Love is Strange

On Saturday night my husband and I went to see “Love is Strange”.


Although it was a good movie I have to admit that I was disappointed. I’m not sure exactly what I was expecting but I guess at the end of the day I thought I would be move moved by the story. That isn’t to say it isn’t worth seeing, it is, it just wasn’t as good as I was hoping it would be.

The storyline of “Love is Strange” is as follows. A gay couple Ben (John Lithgow) and George (Alfred Molina) get married after being together for almost forty years (my husband and I were together for just under seven years when we got married so I can only imagine what it would have been like for this couple go literally go through a lifetime while not being fully recognized by their government).


After their honeymoon George is fired from his positon at a Catholic High School (this has happened in real life in places ranging from California to Pennsylvania) and the couple is forced to sell their New York City apartment and live with different friends and family while they search for a way to get their life on track. While they are separated each of them face different challenges in a daily life that no longer includes the other one.

What I liked about the movie was that it was simple. It was a nice slice of life drama; it was just a touch too slow to be great.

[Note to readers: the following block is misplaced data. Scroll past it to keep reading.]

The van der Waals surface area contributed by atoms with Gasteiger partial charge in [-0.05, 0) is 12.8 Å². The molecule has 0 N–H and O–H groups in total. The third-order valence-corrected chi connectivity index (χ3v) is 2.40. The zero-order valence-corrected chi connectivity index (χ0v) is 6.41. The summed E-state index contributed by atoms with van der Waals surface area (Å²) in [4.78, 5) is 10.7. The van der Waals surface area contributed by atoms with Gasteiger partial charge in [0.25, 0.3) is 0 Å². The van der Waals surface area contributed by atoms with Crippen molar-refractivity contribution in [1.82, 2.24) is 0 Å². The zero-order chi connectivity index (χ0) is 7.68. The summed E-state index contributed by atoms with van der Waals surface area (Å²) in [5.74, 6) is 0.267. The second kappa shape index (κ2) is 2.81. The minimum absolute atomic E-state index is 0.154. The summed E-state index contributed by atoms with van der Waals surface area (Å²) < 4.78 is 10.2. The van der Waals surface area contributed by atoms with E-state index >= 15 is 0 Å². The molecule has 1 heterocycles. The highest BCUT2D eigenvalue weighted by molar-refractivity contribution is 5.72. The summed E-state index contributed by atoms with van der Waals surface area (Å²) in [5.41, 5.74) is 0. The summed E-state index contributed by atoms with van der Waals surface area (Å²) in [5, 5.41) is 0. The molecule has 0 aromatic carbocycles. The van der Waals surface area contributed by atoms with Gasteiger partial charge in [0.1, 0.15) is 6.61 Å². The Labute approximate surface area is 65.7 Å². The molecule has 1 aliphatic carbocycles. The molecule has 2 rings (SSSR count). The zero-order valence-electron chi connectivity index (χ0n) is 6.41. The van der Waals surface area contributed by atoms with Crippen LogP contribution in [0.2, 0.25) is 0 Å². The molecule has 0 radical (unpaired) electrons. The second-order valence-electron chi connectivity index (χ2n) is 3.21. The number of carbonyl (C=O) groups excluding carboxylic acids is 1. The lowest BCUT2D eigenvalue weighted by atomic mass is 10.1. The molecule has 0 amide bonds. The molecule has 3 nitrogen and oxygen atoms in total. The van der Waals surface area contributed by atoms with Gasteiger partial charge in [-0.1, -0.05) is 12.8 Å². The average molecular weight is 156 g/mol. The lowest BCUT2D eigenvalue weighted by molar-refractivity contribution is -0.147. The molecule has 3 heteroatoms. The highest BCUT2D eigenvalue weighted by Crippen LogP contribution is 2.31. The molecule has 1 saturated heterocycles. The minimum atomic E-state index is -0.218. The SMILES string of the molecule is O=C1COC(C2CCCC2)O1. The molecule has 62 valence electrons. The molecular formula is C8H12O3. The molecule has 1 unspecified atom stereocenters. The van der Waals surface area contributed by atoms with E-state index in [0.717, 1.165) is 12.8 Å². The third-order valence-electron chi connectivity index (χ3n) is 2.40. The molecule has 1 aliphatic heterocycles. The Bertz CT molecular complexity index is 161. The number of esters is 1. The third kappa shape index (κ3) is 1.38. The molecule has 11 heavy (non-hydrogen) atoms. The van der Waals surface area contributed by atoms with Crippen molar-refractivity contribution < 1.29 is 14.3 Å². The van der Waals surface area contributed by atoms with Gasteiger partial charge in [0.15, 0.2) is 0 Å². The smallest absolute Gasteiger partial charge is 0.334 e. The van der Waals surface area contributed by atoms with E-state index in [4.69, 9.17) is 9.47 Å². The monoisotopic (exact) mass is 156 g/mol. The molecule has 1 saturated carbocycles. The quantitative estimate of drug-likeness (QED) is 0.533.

I also greatly enjoyed the performances. Alfred Molina is rock solid.


Marisa Tomei gives yet another one of her great supporting performances.


The performance I enjoyed the most was from John Lithgow.


He has spent far too much of his career playing villains. He is very good at playing villains but he is capable of other types of roles. He is a two time Oscar nominee for “The World According to Garp” opposite the late and great Robin Williams and “Terms of Endearment” oppose the fantastic Debra Winger.

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Neither of those roles were villains. I’m glad he gets to stretch and show something else in this movie.

I did like that the movie touched how gay life is different depending on your age. I also enjoyed the dueling artist relationship between Tomei and Lithgow.

The ending of the movie really made me think of the challenges of any relationship. No matter how things look from the outside each relationship has its ups and downs and it’s only from the inside that you know how much you’ve fought for it as you reach each new anniversary.

Despite being a little too slow I do think this movie is worth seeing, maybe just not in the theatre.

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